Although the modern Indian and Javan rhinos have a single horn on their noses, the extinct one-horned rhino Elasmotherium was a source for the legendary unicorn, because the latter had a very long horn on its forehead and lived with the prehistoric human beings who drew its images on cave paintings. Elasmothere rhinos first appeared in South Asia in the Early Miocene, but the origin of Elasmotherium has been unclear. All other elasmotheres have a weak or strong nasal horn, whereas Elasmotherium seems to lose the nasal horn of its ancestors and to get a huge frontal horn apparently abruptly. Here we report the first discovered skull of Sinotherium lagrelii from the Late Miocene red clays in the Linxia Basin, northwestern China. This skull has an enormous nasofrontal horn boss shifted posteriorly and a smaller frontal horn boss, which are connected to each other, indicating an intermediate stage for the single frontal horn of Elasmotherium. Morphological and phylogenetic analyses confirm that Sinotherium is a transitional taxon between Elasmotherium and other elasmotheres, positioned near the root of the giant unicorn clade and originated in a subarid steppe. The posteriorly shifted nasal horn has a more substantial support and the arched structure of the nasofrontal area is an adaptation for a huge horn.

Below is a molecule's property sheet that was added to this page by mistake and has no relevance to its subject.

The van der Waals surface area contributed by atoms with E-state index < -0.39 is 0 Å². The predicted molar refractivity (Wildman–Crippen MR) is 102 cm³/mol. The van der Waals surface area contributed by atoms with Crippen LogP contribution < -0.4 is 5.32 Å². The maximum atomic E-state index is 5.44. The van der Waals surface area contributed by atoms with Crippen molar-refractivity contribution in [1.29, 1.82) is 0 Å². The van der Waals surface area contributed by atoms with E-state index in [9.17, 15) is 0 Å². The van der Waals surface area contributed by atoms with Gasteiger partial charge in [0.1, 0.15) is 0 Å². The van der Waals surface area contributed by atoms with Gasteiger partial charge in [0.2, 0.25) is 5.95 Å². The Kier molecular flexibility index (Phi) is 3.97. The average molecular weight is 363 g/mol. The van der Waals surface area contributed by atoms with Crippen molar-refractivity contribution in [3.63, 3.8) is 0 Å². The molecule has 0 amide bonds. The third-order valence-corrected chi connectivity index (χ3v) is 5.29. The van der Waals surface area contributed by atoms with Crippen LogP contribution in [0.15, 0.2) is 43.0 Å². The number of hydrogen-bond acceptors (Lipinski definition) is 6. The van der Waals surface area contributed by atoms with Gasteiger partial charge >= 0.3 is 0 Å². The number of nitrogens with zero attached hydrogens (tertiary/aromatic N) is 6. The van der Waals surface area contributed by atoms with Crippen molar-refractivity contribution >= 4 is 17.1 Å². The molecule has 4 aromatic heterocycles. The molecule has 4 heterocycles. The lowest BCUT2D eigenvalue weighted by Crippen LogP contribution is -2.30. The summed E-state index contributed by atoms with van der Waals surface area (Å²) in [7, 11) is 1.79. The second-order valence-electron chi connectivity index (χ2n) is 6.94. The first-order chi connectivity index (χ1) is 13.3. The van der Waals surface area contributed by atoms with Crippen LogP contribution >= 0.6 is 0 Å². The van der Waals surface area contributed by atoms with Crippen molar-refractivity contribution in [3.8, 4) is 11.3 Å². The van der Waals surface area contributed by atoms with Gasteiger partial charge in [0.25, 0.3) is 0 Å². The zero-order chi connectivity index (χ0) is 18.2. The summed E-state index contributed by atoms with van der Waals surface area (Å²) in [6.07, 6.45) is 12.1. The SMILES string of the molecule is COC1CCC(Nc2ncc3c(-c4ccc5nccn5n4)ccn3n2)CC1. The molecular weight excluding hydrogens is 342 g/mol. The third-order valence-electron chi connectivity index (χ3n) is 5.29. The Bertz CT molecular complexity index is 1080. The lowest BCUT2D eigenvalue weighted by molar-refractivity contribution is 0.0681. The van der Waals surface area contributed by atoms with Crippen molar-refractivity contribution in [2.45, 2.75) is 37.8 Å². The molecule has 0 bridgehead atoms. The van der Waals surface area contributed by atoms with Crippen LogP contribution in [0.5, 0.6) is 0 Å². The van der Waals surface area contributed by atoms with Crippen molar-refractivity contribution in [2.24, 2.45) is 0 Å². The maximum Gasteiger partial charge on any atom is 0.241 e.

Keywords: Rhinocerotidae, elasmothere, Sinotherium, Late Miocene, Linxia Basin
|Habitat reconstruction the Linxia Basin during the Late Miocene.|
Art: ~sinammonite on http://sinammonite.deviantart.com
under guidance of IVPP scholar Deng Tao
Deng T, Wang S Q, Hou S K. A bizarre tandem-horned elasmothere rhino from the Late Miocene of northwestern China and origin of the true elasmothere. Chin Sci Bull.